Low truck rentals may dampen prospects for commercial vehicles
After falling in June, truck rentals continued to decline even in July. A marginal drop in diesel price aside, the 1-1.5% drop in July rentals mirrors weak demand for freight.
As the monsoon picked up in July, heavy rains disrupted movement of cargo. Also, the Indian Foundation of Transport Research and Training says that cargo arrivals by way of pulses, fruits and vegetables into markets dropped by about 25%. Meanwhile, manufacturing activity is yet to gain traction to a level that can improve utilization of the existing fleet, which will help sustain rentals.
Further, recent data on the Index of Industrial Production, Services Purchasing Managers’ Index and the external trade suggests a very subdued economic recovery. A Citi Research report dated 29 July highlights that the pace of activity indicators has slackened in the first quarter of FY17, from the substantial pickup witnessed in the fourth quarter of FY16.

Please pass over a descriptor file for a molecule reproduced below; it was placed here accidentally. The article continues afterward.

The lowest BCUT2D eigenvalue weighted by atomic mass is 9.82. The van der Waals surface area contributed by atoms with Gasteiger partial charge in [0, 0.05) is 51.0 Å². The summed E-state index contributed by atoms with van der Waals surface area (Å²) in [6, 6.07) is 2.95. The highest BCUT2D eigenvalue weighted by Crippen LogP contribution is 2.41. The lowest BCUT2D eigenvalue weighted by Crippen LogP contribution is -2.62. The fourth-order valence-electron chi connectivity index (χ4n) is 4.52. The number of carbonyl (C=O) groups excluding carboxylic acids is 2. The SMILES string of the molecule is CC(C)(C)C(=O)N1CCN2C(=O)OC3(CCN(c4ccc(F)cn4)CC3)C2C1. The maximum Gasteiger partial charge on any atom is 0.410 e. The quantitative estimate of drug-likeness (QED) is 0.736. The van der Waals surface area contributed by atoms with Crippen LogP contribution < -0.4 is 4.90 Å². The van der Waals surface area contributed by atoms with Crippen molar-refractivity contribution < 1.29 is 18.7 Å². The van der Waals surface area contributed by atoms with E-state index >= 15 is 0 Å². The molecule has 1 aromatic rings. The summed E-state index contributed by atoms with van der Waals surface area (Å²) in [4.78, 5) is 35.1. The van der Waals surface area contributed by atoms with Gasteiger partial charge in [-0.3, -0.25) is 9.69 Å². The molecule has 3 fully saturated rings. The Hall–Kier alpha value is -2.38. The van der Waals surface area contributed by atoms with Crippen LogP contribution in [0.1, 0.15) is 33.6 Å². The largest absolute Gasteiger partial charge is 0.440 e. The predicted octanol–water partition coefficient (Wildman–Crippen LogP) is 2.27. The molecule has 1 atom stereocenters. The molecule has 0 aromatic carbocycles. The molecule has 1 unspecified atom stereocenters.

The June quarter results of infrastructure and capital goods companies have not been inspiring enough to have faith in the economic recovery. For instance, Larsen and Toubro Ltd’s performance portrays weak activity in infrastructure and construction, with a slowdown even in new orders.
If this trend extends for a couple more months, it will impact commercial vehicle sales too. Ashok Leyland Ltd’s sales for July have already been a dampener, coming in at 5% lower than the year-ago period. August sales are unlikely to see a big improvement as the monsoon continues through the month.
There’s more to this too. Comparison of truck sales to last year’s corresponding period is on a higher base, as fleet operators had advanced sales knowing that the new safety measures in vehicles would make trucks more expensive too. Also, the replacement demand that had pushed up truck sales in the year-ago period has now tapered off.
In the long run, traction in truck sales hinges mainly on rentals, which for now are stymied.